‘FOREIGN NATIONALS’ OP-ED
Migrants and the world of work in SA: exposing the ‘job stealing’ lies of the xenophobes
Ever since the eruption of widespread xenophobic violence in 2008, the widely deployed claim that “foreign nationals are taking our jobs” is now accepted as fact by many. But statistics and research prove the opposite.
In and among the plethora of other claims directed at international migrants, such as being disproportionately responsible for crime and more particularly drug dealing, that of “taking jobs” has now come to dominate the general discourse of the latest crew of xenophobes.
These include Herman Mashaba and ActionSA; the Gayton Mackenzie/Kenny Kunene duo of the Patriotic Alliance (PA); the misnamed African Transformation Movement; the putative uMkhonto we Sizwe Military Veterans Association (MKVMA); the social media scoundrels of “#PutSouthAfricaFirst”; the so-called “RET” faction of the ANC; the ministries of home affairs and labour; and the most recent addition of political performance artist Nhlanhla Mohlauli and his “Operation Dudula” rent-a-crowd.
In one form or another, they have all engaged in an all-out propaganda war grounded in a concocted, pre-packaged and false narrative of “foreign nationals” as job-stealing villains.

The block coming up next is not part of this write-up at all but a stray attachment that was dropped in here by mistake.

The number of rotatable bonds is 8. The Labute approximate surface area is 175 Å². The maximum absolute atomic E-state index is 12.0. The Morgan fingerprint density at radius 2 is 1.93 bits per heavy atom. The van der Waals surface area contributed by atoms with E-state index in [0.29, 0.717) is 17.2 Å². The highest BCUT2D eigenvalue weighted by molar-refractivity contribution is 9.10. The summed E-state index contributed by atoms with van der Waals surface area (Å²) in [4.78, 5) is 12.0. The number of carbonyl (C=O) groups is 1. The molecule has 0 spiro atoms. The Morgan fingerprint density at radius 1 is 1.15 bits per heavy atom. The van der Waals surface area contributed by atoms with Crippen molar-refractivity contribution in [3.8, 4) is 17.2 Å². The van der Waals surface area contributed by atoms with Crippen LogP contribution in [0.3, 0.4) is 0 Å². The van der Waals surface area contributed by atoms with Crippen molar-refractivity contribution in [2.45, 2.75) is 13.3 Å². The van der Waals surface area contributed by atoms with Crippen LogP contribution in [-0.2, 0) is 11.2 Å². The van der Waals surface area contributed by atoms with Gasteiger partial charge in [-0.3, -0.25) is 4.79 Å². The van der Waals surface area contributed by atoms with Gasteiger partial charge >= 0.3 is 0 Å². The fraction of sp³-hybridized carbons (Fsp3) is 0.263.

Not only has such a narrative found fertile ground among significant sections of South Africans who are economically poor and politically marginalised, it has now been given some legislative content through the recently introduced National Labour Migration Policy (NLMP).
This policy will now “reserve” certain economic sectors for those who hold South African citizenship and set quotas “for the employment of documented foreign nationals in major economic sectors”.
This “job-stealing” propaganda package is, at one and the same time, de-historicised, deceitful and dangerous.
One of the crucial ingredients that sustains the false narratives of right-wing, populist demagoguery is the manipulation of history and facts, wherein political and socioeconomic context and content are selectively and manipulatively remembered and applied.
In this case, the xenophobes want people to forget or simply ignore the reality of a post-1994, anti-poor and anti-worker economic policy framework and practice (by both the public and private sectors) that has, over the past 25 years, led to the casualisation of work becoming the dominant feature of South Africa’s world of work landscape; and no more so than for international migrants.
It is this consciously planned and seismic shift in the world of work that has fed a continuous and intensified attack on the working conditions and quality of life for the vast majority of the workforce in South Africa, whether citizen or international migrant.